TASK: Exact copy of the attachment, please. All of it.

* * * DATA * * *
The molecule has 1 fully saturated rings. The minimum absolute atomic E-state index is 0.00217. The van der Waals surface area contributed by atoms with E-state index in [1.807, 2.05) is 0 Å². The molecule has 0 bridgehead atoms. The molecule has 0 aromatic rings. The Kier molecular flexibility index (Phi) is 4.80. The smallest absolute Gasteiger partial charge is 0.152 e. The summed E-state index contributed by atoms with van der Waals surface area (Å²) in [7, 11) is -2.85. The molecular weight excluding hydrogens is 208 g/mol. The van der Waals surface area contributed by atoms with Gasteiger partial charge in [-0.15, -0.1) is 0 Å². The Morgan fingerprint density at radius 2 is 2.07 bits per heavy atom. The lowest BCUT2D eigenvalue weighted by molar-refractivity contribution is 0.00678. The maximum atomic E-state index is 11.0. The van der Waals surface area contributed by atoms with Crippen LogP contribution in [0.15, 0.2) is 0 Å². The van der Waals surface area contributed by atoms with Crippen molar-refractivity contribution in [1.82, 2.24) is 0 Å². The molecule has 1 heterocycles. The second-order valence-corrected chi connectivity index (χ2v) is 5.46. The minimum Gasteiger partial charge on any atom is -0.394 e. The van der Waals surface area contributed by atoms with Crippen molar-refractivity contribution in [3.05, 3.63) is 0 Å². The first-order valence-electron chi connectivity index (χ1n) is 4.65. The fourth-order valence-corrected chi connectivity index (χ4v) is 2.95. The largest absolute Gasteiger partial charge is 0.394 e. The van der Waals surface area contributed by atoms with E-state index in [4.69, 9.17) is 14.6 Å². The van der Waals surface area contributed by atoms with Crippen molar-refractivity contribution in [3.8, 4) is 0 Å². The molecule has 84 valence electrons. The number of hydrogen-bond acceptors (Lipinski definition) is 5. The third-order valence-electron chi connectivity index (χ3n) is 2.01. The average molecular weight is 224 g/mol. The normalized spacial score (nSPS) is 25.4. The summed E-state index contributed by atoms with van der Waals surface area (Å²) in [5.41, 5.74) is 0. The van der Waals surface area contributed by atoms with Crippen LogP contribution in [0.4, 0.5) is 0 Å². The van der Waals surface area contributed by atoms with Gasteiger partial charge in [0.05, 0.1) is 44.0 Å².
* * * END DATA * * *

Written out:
The molecule has 1 fully saturated rings. The minimum absolute atomic E-state index is 0.00217. The van der Waals surface area contributed by atoms with E-state index in [1.807, 2.05) is 0 Å². The molecule has 0 bridgehead atoms. The molecule has 0 aromatic rings. The Kier molecular flexibility index (Phi) is 4.80. The smallest absolute Gasteiger partial charge is 0.152 e. The summed E-state index contributed by atoms with van der Waals surface area (Å²) in [7, 11) is -2.85. The molecular weight excluding hydrogens is 208 g/mol. The van der Waals surface area contributed by atoms with Gasteiger partial charge in [-0.15, -0.1) is 0 Å². The Morgan fingerprint density at radius 2 is 2.07 bits per heavy atom. The lowest BCUT2D eigenvalue weighted by molar-refractivity contribution is 0.00678. The maximum atomic E-state index is 11.0. The van der Waals surface area contributed by atoms with Crippen LogP contribution in [0.15, 0.2) is 0 Å². The van der Waals surface area contributed by atoms with Crippen molar-refractivity contribution in [1.82, 2.24) is 0 Å². The molecule has 1 heterocycles. The second-order valence-corrected chi connectivity index (χ2v) is 5.46. The minimum Gasteiger partial charge on any atom is -0.394 e. The van der Waals surface area contributed by atoms with Crippen molar-refractivity contribution in [3.05, 3.63) is 0 Å². The first-order valence-electron chi connectivity index (χ1n) is 4.65. The fourth-order valence-corrected chi connectivity index (χ4v) is 2.95. The largest absolute Gasteiger partial charge is 0.394 e. The van der Waals surface area contributed by atoms with E-state index in [4.69, 9.17) is 14.6 Å². The van der Waals surface area contributed by atoms with Crippen molar-refractivity contribution in [3.8, 4) is 0 Å². The molecule has 84 valence electrons. The number of hydrogen-bond acceptors (Lipinski definition) is 5. The third-order valence-electron chi connectivity index (χ3n) is 2.01. The average molecular weight is 224 g/mol. The normalized spacial score (nSPS) is 25.4. The summed E-state index contributed by atoms with van der Waals surface area (Å²) in [5.41, 5.74) is 0. The van der Waals surface area contributed by atoms with Crippen LogP contribution in [0.4, 0.5) is 0 Å². The van der Waals surface area contributed by atoms with Gasteiger partial charge in [0.05, 0.1) is 44.0 Å².